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David Harvey is a leading social theorist and geographer, noted for his theories of globalization, and more recently, the roots of the global financial crisis of 2009. Many of his ideas trace back to his interpretations of Marx and his theory of capitalism. For Harvey, as a scholar who studies how people use space and create places, capitalism presents something of an identity crisis. For Marx, it is the nature of the capitalist system to grow. And Marx writes in the Grundrisse:
Capital by its nature drives beyond every spatial barrier. Thus the creation of the physical conditions of exchange - of the means of communication and transport - the annihilation of space by time - becomes an extraordinary necessity for it. (Marx 1857: chap. 10)
A capitalist business owner only sees things in terms of what adds costs to her business, and distance is often a cost that cuts into profit. So capitalists invest their capital in creating new forms of transportation which overcome space.
Of course, for Marx, the capitalist system, driven for ever greater profits, is a runaway train heading for destruction. There are limits to capital's ability to overcome space and make more money. In his studies of cities, people's movements, and globalization, Harvey seizes on this point. He writes that it it is a law of capitalism that wherever capital encounters a limit of its own ability to grow, it works to transform this limit into a barrier that it can overcome (Harvey 2010). For the most part, capital does this through its influence over the state. In a capitalist system, the state serves the interests of the capitalist ruling class. Whenever capital encounters a limit to growth, it calls it an unfair restriction on the free market and demands that governments institute “free trade.” Capital has the power to erase lines on the map and bend space any which way to suit its needs.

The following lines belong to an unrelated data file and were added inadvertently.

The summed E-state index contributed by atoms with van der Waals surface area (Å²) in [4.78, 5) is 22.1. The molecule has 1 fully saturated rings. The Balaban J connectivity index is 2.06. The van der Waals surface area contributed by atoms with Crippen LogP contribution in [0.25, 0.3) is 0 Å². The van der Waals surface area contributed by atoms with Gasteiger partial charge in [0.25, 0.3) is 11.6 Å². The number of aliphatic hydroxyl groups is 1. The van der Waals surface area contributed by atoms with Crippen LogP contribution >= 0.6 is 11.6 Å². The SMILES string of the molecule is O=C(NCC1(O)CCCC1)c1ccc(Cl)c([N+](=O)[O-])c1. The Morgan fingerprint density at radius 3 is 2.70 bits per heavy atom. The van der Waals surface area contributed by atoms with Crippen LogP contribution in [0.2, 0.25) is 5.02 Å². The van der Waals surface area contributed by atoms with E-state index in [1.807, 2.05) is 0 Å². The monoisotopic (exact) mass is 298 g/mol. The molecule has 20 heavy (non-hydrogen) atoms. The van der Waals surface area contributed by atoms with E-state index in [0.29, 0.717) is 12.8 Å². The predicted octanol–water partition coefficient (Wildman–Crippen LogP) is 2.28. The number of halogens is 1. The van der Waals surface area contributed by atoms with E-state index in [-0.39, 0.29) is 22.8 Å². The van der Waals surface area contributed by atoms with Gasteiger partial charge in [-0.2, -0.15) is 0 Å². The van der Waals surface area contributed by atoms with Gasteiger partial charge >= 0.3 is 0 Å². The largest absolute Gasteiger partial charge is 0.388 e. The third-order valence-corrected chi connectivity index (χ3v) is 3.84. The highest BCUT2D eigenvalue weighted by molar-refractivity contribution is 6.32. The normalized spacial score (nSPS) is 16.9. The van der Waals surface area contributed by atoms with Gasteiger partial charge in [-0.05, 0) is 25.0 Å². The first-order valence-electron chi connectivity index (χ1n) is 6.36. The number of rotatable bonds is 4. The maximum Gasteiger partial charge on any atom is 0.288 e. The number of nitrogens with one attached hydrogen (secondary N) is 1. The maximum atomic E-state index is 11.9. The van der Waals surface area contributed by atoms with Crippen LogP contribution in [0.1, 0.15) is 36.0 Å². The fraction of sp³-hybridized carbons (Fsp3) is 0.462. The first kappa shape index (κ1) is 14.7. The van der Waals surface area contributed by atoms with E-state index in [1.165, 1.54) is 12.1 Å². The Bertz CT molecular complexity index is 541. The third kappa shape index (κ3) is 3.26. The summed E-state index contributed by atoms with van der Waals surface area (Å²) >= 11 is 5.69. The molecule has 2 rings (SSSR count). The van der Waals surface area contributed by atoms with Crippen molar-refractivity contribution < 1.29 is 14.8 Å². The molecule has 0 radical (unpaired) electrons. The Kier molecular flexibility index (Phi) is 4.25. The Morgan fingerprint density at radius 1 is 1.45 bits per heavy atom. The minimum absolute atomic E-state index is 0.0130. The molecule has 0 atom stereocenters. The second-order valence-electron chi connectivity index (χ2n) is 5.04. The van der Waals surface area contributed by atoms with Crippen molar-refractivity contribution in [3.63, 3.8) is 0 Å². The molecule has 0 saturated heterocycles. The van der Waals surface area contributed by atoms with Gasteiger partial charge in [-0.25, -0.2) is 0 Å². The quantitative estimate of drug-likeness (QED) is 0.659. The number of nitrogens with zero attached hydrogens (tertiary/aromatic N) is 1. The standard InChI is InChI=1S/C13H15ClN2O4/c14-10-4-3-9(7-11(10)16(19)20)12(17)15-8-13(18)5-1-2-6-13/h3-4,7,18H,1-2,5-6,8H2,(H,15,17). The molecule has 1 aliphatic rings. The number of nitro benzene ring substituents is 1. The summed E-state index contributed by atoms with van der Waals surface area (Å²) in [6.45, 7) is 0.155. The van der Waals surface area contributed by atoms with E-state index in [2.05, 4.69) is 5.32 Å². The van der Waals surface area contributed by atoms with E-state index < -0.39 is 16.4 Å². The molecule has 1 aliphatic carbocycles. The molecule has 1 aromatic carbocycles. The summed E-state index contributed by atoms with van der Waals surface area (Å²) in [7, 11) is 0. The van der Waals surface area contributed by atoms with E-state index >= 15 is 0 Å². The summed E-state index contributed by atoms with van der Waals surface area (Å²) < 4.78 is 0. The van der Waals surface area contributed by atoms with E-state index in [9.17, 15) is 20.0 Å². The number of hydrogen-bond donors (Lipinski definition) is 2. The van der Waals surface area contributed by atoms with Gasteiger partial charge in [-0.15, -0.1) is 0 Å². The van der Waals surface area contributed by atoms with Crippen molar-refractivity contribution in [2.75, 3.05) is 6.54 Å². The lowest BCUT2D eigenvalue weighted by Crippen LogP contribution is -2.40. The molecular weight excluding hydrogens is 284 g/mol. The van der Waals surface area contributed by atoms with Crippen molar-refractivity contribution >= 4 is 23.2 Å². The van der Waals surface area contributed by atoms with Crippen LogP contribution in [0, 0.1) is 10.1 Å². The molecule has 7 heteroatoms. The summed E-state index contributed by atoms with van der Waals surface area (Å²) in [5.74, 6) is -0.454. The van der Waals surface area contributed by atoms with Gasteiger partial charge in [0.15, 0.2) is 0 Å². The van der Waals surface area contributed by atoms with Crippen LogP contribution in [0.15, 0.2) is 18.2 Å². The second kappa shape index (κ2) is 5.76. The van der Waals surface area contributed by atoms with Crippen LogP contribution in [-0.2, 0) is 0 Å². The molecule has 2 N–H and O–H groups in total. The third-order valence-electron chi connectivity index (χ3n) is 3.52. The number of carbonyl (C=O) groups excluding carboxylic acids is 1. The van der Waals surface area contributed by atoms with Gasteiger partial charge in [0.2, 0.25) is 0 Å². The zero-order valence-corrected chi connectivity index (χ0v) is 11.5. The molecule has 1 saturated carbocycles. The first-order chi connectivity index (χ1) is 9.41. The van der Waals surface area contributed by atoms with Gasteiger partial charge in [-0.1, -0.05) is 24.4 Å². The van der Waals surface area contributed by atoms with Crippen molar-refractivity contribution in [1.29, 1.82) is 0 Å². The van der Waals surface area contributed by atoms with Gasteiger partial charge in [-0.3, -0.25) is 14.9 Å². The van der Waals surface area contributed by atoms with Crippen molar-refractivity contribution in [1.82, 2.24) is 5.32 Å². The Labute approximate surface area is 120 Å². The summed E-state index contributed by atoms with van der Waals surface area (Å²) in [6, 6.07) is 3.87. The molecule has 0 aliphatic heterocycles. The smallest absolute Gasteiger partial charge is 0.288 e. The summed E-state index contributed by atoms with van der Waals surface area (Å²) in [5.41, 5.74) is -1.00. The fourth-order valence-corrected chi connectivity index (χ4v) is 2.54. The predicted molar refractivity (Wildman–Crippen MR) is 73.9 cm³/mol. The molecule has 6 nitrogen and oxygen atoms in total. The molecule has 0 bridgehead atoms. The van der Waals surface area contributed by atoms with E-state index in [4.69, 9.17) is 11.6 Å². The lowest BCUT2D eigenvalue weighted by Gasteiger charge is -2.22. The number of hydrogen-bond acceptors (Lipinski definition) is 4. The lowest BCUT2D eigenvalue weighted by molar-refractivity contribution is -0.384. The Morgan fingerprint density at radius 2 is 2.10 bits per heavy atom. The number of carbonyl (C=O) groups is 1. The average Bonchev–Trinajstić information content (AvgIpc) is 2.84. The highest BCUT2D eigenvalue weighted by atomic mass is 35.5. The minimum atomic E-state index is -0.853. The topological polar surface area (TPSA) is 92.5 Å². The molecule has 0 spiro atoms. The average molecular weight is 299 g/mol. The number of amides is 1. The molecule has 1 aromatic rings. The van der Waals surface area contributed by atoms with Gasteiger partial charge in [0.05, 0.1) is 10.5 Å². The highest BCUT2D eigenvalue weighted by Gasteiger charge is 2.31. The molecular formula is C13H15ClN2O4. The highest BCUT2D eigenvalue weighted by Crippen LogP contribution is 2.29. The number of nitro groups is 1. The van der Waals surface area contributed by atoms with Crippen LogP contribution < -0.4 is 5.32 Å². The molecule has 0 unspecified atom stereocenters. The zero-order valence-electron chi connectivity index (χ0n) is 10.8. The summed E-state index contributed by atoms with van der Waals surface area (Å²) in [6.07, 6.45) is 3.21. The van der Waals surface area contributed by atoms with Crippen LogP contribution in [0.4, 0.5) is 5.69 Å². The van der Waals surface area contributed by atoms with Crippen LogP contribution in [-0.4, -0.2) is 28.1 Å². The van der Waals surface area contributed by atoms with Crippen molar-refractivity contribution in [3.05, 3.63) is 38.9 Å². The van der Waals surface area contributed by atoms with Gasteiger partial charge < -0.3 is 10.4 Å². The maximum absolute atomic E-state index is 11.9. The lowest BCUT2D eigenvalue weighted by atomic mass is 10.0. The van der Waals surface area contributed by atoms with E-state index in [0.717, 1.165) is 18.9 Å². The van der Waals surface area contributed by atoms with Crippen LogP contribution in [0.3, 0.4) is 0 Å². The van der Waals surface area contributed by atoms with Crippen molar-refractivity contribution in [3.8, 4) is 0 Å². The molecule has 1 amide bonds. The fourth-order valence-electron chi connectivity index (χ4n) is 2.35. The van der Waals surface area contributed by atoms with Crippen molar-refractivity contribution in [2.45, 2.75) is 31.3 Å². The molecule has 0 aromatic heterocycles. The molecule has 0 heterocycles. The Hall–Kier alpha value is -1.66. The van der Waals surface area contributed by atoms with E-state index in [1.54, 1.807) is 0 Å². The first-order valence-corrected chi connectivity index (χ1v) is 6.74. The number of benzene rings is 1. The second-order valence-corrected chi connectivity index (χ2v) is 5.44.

Hence, for Harvey, the globalization of the capitalist system is characterized by a process of speeding up, driven by the capitalist logic of growth. The global order is defined by the feature of time-space compression through technology that facilitates the free flow of money to buy raw material and produce goods for sale (Harvey 1990).
Harvey, David. 1990. The Condition of Postmodernity: An Enquiry into the Origins of Cultural Change. Cambridge, Mass.: Blackwell.
Harvey, David. 2010. “The Enigma of Capital and the Crisis This Time.” Reading Marx’s Capital with David Harvey, August 30. Accessed August 5, 2014. http://davidharvey.org/2010/08/the-enigma-of-capital-and-the-crisis-this-time/.
Marx, Karl. 1857 . Grundrisse der Kritik der Politischen Ökonomie. Economic Works of Karl Marx 1857-1861, Martin Nicolaus, trans. New York: Penguin. https://www.marxists.org/archive/marx/works/1857/grundrisse/ch10.htm.